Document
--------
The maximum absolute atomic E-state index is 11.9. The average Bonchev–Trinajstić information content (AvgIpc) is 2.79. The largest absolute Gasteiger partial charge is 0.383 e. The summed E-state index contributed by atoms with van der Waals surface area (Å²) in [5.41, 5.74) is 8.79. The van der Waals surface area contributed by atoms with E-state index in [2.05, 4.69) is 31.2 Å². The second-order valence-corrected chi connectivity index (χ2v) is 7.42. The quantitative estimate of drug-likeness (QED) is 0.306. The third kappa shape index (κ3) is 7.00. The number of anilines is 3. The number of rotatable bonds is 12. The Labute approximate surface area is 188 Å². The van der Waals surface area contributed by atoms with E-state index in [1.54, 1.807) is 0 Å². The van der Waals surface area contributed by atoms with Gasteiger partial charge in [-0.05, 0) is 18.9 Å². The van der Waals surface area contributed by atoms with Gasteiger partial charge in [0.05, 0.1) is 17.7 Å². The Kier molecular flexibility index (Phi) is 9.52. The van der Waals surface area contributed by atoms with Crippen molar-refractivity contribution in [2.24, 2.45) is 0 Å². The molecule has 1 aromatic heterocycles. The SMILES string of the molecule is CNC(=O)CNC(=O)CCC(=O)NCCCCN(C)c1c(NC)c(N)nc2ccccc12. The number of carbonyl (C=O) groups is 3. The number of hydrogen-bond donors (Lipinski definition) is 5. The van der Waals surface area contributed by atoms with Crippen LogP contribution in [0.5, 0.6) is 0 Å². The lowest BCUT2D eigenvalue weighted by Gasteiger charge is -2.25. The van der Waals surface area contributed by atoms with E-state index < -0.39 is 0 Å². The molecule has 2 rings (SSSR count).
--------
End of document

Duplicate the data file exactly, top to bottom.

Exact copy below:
The maximum absolute atomic E-state index is 11.9. The average Bonchev–Trinajstić information content (AvgIpc) is 2.79. The largest absolute Gasteiger partial charge is 0.383 e. The summed E-state index contributed by atoms with van der Waals surface area (Å²) in [5.41, 5.74) is 8.79. The van der Waals surface area contributed by atoms with E-state index in [2.05, 4.69) is 31.2 Å². The second-order valence-corrected chi connectivity index (χ2v) is 7.42. The quantitative estimate of drug-likeness (QED) is 0.306. The third kappa shape index (κ3) is 7.00. The number of anilines is 3. The number of rotatable bonds is 12. The Labute approximate surface area is 188 Å². The van der Waals surface area contributed by atoms with E-state index in [1.54, 1.807) is 0 Å². The van der Waals surface area contributed by atoms with Gasteiger partial charge in [-0.05, 0) is 18.9 Å². The van der Waals surface area contributed by atoms with Gasteiger partial charge in [0.05, 0.1) is 17.7 Å². The Kier molecular flexibility index (Phi) is 9.52. The van der Waals surface area contributed by atoms with Crippen molar-refractivity contribution in [2.24, 2.45) is 0 Å². The molecule has 1 aromatic heterocycles. The SMILES string of the molecule is CNC(=O)CNC(=O)CCC(=O)NCCCCN(C)c1c(NC)c(N)nc2ccccc12. The number of carbonyl (C=O) groups is 3. The number of hydrogen-bond donors (Lipinski definition) is 5. The van der Waals surface area contributed by atoms with Crippen LogP contribution in [0.5, 0.6) is 0 Å². The lowest BCUT2D eigenvalue weighted by Gasteiger charge is -2.25. The van der Waals surface area contributed by atoms with E-state index < -0.39 is 0 Å². The molecule has 2 rings (SSSR count).